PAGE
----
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Kids With 'Clean Skins': How UK Rural Areas Get Exploited by Drug Lords

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Criminal gangs in Britain are expanding their drug dealing businesses out of big cities and infiltrating rural areas using children, according to a new report published by the National Crime Agency.

These children are threatened with guns and violence and forced to run drugs and money between cities and small towns in rural areas, the report says. Cloned cell phones and multiple cellphone numbers mimic the county line phone numbers, shielding the criminals further from law enforcement agencies.

"Once a vulnerable young person becomes sufficiently embedded in the criminality and begins to act on their own volition, their affiliation to a defined London gang sometimes becomes blurred with them often crossing over and dealing for multiple gangs who are active in their county," NPCC Force said. 

The National Crime Agency (NCA) report obtained evidence from 43 police forces across England and Wales, Police Scotland and British Transport Police. London remains the dominant city when it comes to running the drugs — but hubs are being reported across the country.

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'Clean Skins'

According to the report children without a criminal record who have spent time in care homes are known as 'clean skins' because they are not yet known to the authorities. This makes the youngsters more vulnerable to exploitation by the criminal gangs, including drug running, child sexual exploitation and human trafficking.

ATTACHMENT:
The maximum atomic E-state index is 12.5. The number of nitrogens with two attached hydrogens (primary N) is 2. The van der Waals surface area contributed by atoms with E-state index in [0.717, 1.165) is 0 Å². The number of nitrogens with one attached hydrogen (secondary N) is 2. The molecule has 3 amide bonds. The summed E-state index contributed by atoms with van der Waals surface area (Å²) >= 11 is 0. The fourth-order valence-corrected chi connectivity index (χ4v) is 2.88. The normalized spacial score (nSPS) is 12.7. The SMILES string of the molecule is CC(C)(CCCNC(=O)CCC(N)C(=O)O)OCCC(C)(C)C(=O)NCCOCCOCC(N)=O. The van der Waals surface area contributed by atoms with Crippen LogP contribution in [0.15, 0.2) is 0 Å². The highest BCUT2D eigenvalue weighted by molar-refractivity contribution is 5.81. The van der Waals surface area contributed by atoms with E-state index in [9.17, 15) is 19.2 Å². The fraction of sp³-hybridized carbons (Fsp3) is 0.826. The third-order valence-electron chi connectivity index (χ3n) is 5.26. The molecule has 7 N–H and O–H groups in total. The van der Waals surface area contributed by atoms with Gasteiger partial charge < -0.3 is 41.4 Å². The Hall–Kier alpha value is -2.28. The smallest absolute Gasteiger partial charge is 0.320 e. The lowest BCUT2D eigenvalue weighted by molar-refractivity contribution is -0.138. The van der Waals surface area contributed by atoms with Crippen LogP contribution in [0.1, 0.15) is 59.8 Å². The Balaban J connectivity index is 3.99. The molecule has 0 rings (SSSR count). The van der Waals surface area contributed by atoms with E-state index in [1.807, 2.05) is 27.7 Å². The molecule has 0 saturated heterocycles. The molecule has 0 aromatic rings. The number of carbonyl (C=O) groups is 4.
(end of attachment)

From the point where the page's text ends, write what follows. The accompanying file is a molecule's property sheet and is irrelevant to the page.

The majority of the children identified by the police forces come from broken homes or have been reported as missing. Police forces suggest care homes are being "actively targeted" to recruit kids. 

The 2017 report has collated data from every police force in England and Wales, police Scotland and British Transport Police and reveals some local firms are complicit in the criminal activity of running 'country lines,' including local taxi companies, fast food outlets and car hire firms.

"The data tells us that Country Lines groups continue to exploit the vulnerable, including children and those with mental health or addiction problems, at all points of their drug supply routes. Effective collaboration between law enforcement and safeguarding organizations must remain a vital part of the national response," Lawrence Gibbons, NCA's Head of Drugs Threat and Intelligence said.

This report comes almost a year after a warning was issued by councillors from 19 London boroughs to the Home Secretary and children's charity ECPAT UK who highlighted the exploitation of vulnerable young people in its 'heading back to harm' report. 

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